BF Review: 2011 BMW Z4 35is

The photos here are of the Z4 35is at the Detroit Auto Show. Since the car I drove was in pre-production form we weren ‘t allowed to shoot any photos (except for the one we snuck in at the end of the article).

The Z4 35i I reviewed last year was about as perfect as a BMW has ever been. However, (and it ‘s a big however) there were a couple issues that were hard to ignore. The biggest was that the steering felt artificial at best and lacked the connection with the road you ‘d expect from a BMW. In fact after driving it I couldn ‘t remember any non SAV BMW product with less road feel. While the Z4 has been a huge hit and we rank it as one of the best BMW roadsters of all time, it seemed like a good car just one or two changes away from being great.

Enter the Z4 35is. In what has to be the most aggressive application of the “is ” modifications to date, BMW has re-energized the Z4 as a car for enthusiasts. They started with re-mapping the steering and not only drastically improving the feel but also the weight. Driving the Z4 35is I couldn ‘t help but feel that this was as close to an ///M in feel as any BMW had been since the E46 ZHP.

BMW endowed the Z4 35is with the most factory power ever offered out of the N54 twin turbo inline six. The 335 hp and 369 of torque (with over-boost) is good enough for a claimed 0-60 time of 4.8. But to be honest it felt much quicker than that and decidedly faster than the 335is I had driven just minutes before.

Speaking of the 335is it was clear in back to back runs that BMW has given both cars obviously different characteristics. Where the 335is is raucous in it ‘s exhaust note, the Z4 35is sounds slightly more sophisticated under normal driving. Although when given a bit more right foot it rewards you with some of the same aural fireworks you ‘ll find in the 335is or an ///M car. My personal favorite is the vicious rap (I can ‘t think of a better word) that you hear under hard acceleration when downshifting.

Unlike the 335is the Z4 35is only offered with the 7 speed DCT transmission. This is not necessarily a bad thing as it feels perfectly mated with the engine in this application. However, the big downside is that the Z4 ‘s steering wheel doesn ‘t accommodate the new “pull/pull ” paddle design that we ‘ve see on the 335is, F10 5 Series and all M cars. It shouldn ‘t bother me but I have to admit I was a little heartbroken when I heard that news. The “push/pull ” design on BMWs from the past few years has always struck me as severely compromised and something that doesn ‘t suit the enthusiast driver, though it makes sipping a latte and driving easier for those are inclined to do such a thing.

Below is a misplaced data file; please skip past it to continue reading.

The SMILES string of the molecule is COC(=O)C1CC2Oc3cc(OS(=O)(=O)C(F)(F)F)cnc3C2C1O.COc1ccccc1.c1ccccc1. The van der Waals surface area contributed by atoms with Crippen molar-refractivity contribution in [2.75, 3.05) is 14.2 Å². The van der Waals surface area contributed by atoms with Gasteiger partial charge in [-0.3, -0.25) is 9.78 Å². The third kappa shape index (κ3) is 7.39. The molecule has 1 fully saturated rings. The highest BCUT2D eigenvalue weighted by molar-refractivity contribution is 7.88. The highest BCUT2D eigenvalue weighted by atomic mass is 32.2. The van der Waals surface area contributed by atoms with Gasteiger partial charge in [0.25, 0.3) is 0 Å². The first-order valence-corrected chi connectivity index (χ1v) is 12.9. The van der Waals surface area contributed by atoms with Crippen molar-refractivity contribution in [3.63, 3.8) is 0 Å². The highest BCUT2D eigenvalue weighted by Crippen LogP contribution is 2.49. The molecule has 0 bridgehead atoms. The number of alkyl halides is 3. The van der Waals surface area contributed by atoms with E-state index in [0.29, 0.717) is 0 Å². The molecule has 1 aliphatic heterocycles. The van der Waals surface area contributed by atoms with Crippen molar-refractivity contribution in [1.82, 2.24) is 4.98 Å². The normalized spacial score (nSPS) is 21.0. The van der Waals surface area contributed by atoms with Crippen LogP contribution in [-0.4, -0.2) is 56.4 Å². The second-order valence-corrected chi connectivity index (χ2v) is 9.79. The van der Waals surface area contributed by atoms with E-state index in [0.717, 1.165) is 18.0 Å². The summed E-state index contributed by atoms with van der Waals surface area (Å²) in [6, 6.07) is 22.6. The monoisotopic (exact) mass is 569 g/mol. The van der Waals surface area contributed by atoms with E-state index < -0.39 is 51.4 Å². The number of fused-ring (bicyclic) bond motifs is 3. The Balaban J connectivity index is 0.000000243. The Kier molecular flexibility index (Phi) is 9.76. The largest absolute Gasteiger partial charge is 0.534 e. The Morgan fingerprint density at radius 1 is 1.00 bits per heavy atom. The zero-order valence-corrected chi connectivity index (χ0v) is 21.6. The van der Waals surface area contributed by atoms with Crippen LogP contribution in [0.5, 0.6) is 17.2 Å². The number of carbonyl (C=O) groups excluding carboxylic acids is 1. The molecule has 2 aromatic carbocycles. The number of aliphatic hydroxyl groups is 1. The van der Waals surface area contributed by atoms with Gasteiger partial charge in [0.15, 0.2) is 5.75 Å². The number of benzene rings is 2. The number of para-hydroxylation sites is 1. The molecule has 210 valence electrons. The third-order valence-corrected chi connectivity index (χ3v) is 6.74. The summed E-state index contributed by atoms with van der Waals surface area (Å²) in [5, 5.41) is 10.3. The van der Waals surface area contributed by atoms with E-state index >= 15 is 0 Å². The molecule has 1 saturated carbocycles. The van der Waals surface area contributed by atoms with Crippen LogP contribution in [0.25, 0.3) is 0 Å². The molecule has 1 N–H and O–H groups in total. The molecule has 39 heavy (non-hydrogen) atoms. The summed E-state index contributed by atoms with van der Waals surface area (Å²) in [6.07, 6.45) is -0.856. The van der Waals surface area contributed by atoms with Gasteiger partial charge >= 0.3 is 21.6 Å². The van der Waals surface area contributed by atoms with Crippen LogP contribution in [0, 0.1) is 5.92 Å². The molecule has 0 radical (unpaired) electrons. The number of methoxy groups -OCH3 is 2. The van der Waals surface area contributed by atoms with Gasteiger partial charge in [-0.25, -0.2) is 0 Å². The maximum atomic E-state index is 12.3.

Shifting aside it ‘s hard not to like the Z4 35is. It is as close as BMW has gotten to an ///M car without the badge since the E46 ZHP. In fact I ‘d argue it may be closer. With the optional 19 ” wheels it ‘s the best looking roadster (sorry Z8) BMW has ever made. It ‘s nothing less than jaw-dropping at every angle.If you ‘ve read our full review of the Z4 35i last year you ‘d know that the interior may even be better.

This car is the full package. However at over $61,000 it better be. Is it worth it? Would we recommend one over the M3 convertible? If you don ‘t want to shift for yourself and need nothing more than two seats, yes. It is that good.

Now imagine how incredible this car would be with a fixed roof and a manual transmission. A guy can dream right?

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  • Dylan

    Oh Gabe, if they made a fixed roof version you’d be up all night trying to decide between the new M1 and this baby. At least as it currently stands, your choice is an obvious one :P

  • Michael Kull

    This is no substitute for a M car,and i would personally buy a z4m the minute the new model arrives.

  • http://www.bridger.us/ Gabe

    If you have a chance listen to our latest podcast. In it we talk about the moment that both Michael (in his E90 M3) and myself in the Z4 35is gunned it from a dead stop onto a highway entrance ramp. The Z4 (I’m surprised to say) was pulling away up to around the legal limit. The M3 may have eventually got me but clearly the Z4′s powerplant was up to the task at hand.

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  • Ted

    I love this car and would not mind one over the 35i, but that rear bumper is a deal breaker. It really looks hideous, more like an afterthought. Based on that rear bumper alone, I wpuld have to get the 35i over this model. Yes,

    • Dtflchamps

      Knowing people that work for BMW and have their choice, your qualms about the bumper are far from universal.

    • Dtflchamps

      Knowing people that work for BMW and have their choice, your qualms about the bumper are far from universal.

  • Ted

    Yes, I would have to pass on the extra few ponies and go with the 35i. BMW has ruined the classic lines of this car by designing that rear bumper in what appears to be a very hasteful attempt. It looks like the rear of the car is in three parts. Very undesireable!

  • JonPD

    Still lacking that /M badge leaves the car feeling a bit short. No doubt a worthy car but between the lack of a fixed roof and no /M badge doesn’t really do much for me. I would take a four door E92 /M before this, even with my dislike of four door cars lol.

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  • Richard

    This site must be for children. Compare the Z4 35is rear bumper to the M6. Has anyone given any thought to what market BMW might be going after with this car. I hate to tell you guys/girls but the only time you are going to see the rear bumper is when you are washing the car.

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